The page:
Have you ever hesitated a few moments before sending your credit card number over the Internet? Perhaps more importantly, are customers or partners hesitant to conduct e-business with your company, for fear of poor security practices? Can we ever fully trust whoever is on the other end of our computer connections? How can we be sure they are who they say they are?
A new industry alliance has formed to address the technology issues at the root of these fears. Oct. 11 marked the birth of the Trusted Computing Platform Alliance (TCPA), which will focus on improving trust and security on various computing platforms. Microsoft, Intel, IBM, Compaq and Hewlett-Packard Co. are founding members, and more companies are expected to join in the coming months.
What’s interesting about this group is it recognizes that creating a trusted computing environment requires the collaboration of PC industry platform, operating system, application and technology vendors. In other words, answers to security problems are rooted not in just hardware or software, but in all aspects of the total platform.
Much as I dislike approaches developed by committee, which tend to reflect the lowest common denominator, the TCPA may be the best way to develop broad desktop security standards accepted throughout the industry. Single-vendor approaches often fail to garner commercial acceptance, usually because of the proprietary nature of the innovation or a “Big Brother” assault on personal liberties.
Remember last winter when Intel announced it would embed a personal identification number in its Pentium III chips? Though Intel’s intention was to increase security over the Internet by identifying the owners of various transactions, the proposal generated a backlash from civil rights activists who viewed it as a violation of privacy rights. Ultimately, Intel opted to turn off the feature in its chips. This identification number strategy would have had a better chance of acceptance if it had been part of an industry-wide PC security plan that included promotion by the likes of heavyweights Microsoft, Compaq, IBM and HP.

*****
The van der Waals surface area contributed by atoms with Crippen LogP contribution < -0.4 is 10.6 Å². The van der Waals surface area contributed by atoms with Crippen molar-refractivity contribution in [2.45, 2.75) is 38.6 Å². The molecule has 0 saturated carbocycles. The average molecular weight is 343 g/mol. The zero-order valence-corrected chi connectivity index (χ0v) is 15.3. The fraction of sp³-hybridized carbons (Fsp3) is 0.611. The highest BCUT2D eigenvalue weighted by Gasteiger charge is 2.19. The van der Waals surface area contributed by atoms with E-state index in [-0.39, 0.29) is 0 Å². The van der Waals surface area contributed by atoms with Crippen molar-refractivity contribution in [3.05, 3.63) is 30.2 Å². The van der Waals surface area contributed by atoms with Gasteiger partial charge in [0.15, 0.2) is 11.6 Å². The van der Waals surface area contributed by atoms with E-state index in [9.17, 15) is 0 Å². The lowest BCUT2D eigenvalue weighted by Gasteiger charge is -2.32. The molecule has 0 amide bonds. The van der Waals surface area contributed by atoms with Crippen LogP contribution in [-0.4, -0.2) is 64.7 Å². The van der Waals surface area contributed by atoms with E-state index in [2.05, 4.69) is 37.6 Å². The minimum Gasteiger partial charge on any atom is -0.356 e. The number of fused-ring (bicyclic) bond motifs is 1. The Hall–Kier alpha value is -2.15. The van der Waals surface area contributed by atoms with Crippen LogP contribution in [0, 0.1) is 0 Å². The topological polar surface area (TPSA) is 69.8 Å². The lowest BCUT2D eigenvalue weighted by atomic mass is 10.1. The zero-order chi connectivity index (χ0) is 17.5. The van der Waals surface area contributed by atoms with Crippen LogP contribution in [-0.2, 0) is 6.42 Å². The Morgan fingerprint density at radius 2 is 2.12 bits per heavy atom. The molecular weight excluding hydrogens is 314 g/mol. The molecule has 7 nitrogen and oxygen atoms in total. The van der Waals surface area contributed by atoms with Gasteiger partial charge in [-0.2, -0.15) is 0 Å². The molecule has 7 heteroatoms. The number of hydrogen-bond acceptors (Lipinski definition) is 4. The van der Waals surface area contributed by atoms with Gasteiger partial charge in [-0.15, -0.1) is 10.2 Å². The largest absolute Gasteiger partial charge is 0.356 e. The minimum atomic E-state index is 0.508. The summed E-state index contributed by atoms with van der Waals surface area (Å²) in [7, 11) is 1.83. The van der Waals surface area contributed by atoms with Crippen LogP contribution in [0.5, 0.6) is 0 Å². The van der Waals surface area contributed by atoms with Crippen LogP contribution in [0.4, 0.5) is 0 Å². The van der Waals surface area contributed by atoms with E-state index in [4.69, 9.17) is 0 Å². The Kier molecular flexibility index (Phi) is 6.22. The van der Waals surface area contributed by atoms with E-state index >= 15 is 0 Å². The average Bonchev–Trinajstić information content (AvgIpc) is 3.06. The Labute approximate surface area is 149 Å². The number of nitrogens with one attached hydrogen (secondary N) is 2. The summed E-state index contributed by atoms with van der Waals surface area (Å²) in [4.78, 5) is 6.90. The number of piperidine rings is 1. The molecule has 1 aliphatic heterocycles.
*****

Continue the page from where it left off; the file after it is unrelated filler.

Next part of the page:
A few weeks ago, I read a press release from IBM about its new PC models that incorporate an embedded security chip on the motherboard, and smart card access and encryption. A great strategy, but it probably won’t catch on with the general PC-using population.
Why not? Though based on existing industry security protocols, portions of this approach are still unique to IBM. That means it’s unlikely that the other top PC hardware manufacturers — Compaq, Dell, HP and Gateway — will adopt it. Without acceptance by these vendors, the IBM approach will remain proprietary rather than become an industry standard.
With the TCPA bringing together the top players in the desktop market, we’re likely to see greater sharing of knowledge and broader acceptance of jointly designed offerings. The organization’s goal is to develop a specification that delivers a set of hardware and operating system security capabilities that customers will use in their computing environments.
The specification release candidate 1.0 document is due out in the second quarter of 2000. This document will ultimately be submitted to a still-unnamed standards body for consideration and adoption. The alliance is also developing a white paper that describes the specification and how it will improve computing. The TCPA promises its specification will complement existing security standards, such as IP Security, public-key infrastructure, Secure Multi-purpose Internet Mail Extensions, Secure Sockets Language, X.509, virtual private networks, smart cards and biometrics.
Working together, TCPA members intend to enhance existing approaches and simplify the deployment, use and manageability of security elements on PCs. The group will encourage wide industry support and adoption of the specifications. What’s more, the specifications must be broadly exportable and ubiquitous, resulting in worldwide acceptance.
Membership in the TCPA is open to anyone with a vested interest, including eventual end users of the technology. To learn more about what this alliance can do for you or how you can contribute to its progress, visit www.trustedpc.org.
Musthaler is vice-president of Currid & Company, a Houston-based technology consulting firm. She can be reached at email@example.com.